STRAT­EGY

Just be­ing able to show you have an in­no­va­tive idea can at­tract suit­ors to your irm

Business Daily (Kenya) - - LIFE - En­tre­pre­neur

Ac­qui­si­tions pro­vide key op­tion for fund­ing

In to­day’s com­pet­i­tive ven­ture cap­i­tal(vc) en­vi­ron­ment, it can prove chal­leng­ing for star­tups to se­cure in­vestors. Ac­cord­ing to a re­cent Techcrunch re­port, VCS are mak­ing only half as many in­vest­ments in tech­nolo y com­pa­nies as they did in 2014 and are cut­ting down on early-stage com­pa­nies. In­stead, they are seek­ing out “uni­corns,” or com­pa­nies with the po­ten­tial to lead or dom­i­nate their mar­ket.

That change means that for your early-stage busi­nesses, it may be worth­while to re­think how you're go­ing to make it as a startup. And the an­swer there may be the al­ter­na­tives to achiev­ing suc­cess that don’t in­volve multi-mil­lion-dol­lar fund­ing rounds, in­flated val­u­a­tions and un­sus­tain­able burn rates.

A worth­while con­sid­er­a­tion? Ac­qui­si­tion.

When most peo­ple think of a com­pany be­ing ac­quired, they en­vi­sion a fully op­er­a­tional, rev­enue-gen­er­at­ing busi­ness with sub­stan­tial mar­ket share. But not all great ideas come in the form of a ma­ture busi­ness, so, of­ten, it be­comes the old “prod­uct vs. busi­ness” de­bate made fa­mous by Shark Tank -- the idea that a sin­gu­lar ser­vice doesn’t of­fer enough profit po­ten­tial to make an ac­qui­si­tion or in­vest­ment worth­while.

In re­al­ity, show­cas­ing that you have an in­no­va­tive idea, un­der­stand your mar­ket need and have the mak­ings of a ta­lented team can be enough to get your foot in the door with the right po­ten­tial part­ner.

Twit­ter bought Periscope be­fore the prod­uct was launched, and Pin­ter­est bought the team at Hike Labs while that com­pany was de­vel­op­ing its first prod­uct.

The right part­ner can not only pro­vide fund­ing but also cat­a­pult you to bet­ter suc­cess in the long-term. Here's what to con­sider: Iden­tify a wor­thy part­ner. Sim­i­lar to what you'd do when you con­sider an in­vest­ment, you’ll want to ad­e­quately vet a po­ten­tial par­ent com­pany be­fore agree­ing to an ac­qui­si­tion. Con­sider what types of char­ac­ter­is­tics will best set your com­pany up for suc­cess.

Does a po­ten­tial ac­quirer have a le­gacy or his­tory of suc­cess that will ben­e­fit your brand? Will you have sup­port from the right lev­els of the com­pany? Is there a shared vi­sion about struc­ture and post-ac­qui­si­tion au­ton­omy? Per­fect your pitch.

Pitch­ing to be ac­quired by a larger com­pany is dif­fer­ent from pitch­ing for an in­vest­ment. With the lat­ter, you’re ask­ing only for a check.

But with the for­mer, you’re try­ing to con­vince an estab­lished brand as to why it needs you as part of its busi­ness and why the in­vest­ment makes sense strate­gi­cally.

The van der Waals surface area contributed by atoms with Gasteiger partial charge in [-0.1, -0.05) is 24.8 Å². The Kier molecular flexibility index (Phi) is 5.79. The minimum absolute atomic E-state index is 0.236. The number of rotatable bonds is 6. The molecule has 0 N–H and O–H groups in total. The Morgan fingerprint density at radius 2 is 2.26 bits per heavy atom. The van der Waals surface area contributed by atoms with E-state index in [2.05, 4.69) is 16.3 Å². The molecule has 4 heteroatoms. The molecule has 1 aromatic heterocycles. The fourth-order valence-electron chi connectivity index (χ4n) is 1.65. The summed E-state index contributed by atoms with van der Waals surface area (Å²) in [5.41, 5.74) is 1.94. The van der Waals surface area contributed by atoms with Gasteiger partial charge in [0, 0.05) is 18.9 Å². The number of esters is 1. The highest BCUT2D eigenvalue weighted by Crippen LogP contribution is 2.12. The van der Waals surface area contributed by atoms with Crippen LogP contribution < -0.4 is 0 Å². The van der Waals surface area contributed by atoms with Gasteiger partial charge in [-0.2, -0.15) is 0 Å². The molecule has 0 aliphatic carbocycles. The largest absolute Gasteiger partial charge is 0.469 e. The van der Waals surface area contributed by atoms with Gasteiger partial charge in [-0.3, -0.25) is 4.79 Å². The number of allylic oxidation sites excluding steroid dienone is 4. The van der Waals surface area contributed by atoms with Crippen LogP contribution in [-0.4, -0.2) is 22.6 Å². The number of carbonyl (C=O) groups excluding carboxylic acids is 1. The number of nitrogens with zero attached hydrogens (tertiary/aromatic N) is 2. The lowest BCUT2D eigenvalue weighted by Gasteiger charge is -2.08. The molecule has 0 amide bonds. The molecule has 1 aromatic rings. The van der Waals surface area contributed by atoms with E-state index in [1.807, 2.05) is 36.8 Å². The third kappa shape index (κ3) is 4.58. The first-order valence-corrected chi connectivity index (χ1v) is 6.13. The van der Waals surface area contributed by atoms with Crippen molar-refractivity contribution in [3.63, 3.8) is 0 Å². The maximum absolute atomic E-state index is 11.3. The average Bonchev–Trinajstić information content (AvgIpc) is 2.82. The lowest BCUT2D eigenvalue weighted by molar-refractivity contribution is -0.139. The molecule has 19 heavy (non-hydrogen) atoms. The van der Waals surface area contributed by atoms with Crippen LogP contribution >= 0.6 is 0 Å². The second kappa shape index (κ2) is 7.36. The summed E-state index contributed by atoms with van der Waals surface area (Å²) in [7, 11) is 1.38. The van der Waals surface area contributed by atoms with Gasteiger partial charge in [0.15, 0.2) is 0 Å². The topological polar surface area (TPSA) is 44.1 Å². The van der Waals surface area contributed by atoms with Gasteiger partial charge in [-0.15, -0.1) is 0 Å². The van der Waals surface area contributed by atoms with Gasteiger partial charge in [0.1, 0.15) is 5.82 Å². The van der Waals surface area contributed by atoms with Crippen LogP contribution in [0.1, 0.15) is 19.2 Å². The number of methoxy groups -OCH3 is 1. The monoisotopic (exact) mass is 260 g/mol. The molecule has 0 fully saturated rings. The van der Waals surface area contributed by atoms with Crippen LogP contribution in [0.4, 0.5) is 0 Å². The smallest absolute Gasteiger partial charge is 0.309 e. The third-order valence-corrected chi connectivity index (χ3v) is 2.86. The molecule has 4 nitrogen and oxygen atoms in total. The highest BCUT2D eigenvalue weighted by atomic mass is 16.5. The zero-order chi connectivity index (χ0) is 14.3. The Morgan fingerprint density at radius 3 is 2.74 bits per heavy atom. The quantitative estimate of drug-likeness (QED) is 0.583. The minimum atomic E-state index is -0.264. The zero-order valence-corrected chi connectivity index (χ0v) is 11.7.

In your pitch, demon­strate the unique value you can bring to each other as part­ners. Fo­cus on what you do well and why it’s bet­ter for you to do it in­stead of their tak­ing it on in­ter­nally. For ex­am­ple, most large com­pa­nies have a lot to gain by let­ting a nim­ble startup that can ex­e­cute quickly join its fold, rather than try­ing to build out and of­fer a sim­i­lar prod­uct or ser­vice on their own.

As they say, time is money, so a startup’s abil­ity to move, learn and it­er­ate quickly is an at­trac­tive qual­ity to a le­gacy com­pany.

In your pitch, you also want to show­case the risk of in­ac­tion. Does the tar­geted com­pany risk los­ing out on mar­ket op­por­tu­nity or com­pany growth by not part­ner­ing with you --es­pe­cially if a com­peti­tor might?

Large com­pa­nies never want to feel that they are be­hind the curve, so it's im­por­tant to high­light dis­ad­van­tages they might face by re­main­ing stag­nant.

Po­si­tion your­self as a har­mo­nious part­ner.

Big com­pa­nies are risk-averse, while star­tups, by their very na­ture, are risk-lov­ing. The per­cep­tion may be that star­tups are loose can­nons that may in­tro­duce more risk than most large com­pa­nies are com­fort­able with. Fight that per­cep­tion

Hav­ing an an­swer to this type of con­cern is im­por­tant. You need to show that you want to op­er­ate au­tonomously but that you’re will­ing to col­lab­o­rate to en­sure you fall in line with your par­ent com­pany’s ideals, where nec­es­sary.

If you can do that, you can have a har­mo­nious re­la­tion­ship that ad­vances both your own busi­ness and your par­ent’s.

Pur­su­ing an ac­qui­si­tion over VC fund­ing has its ad­van­tages, but it may not be right for ev­ery busi­ness. If money is all you’re af­ter, then chas­ing the tra­di­tional VC model is per­haps the best fit for your busi­ness.

How­ever, if you’re seek­ing a part­ner that can both pro­vide re­sources to your busi­ness and ac­cel­er­ate its growth tra­jec­tory, an ac­qui­si­tion may be the right path for­ward.

TWIT­TER BOUGHT PERISCOPE BE­FORE THE PROD­UCT WAS LAUNCHED

Pitch­ing to be ac­quired by a larger com­pany is di er­ent from pitch­ing for an in­vest­ment.

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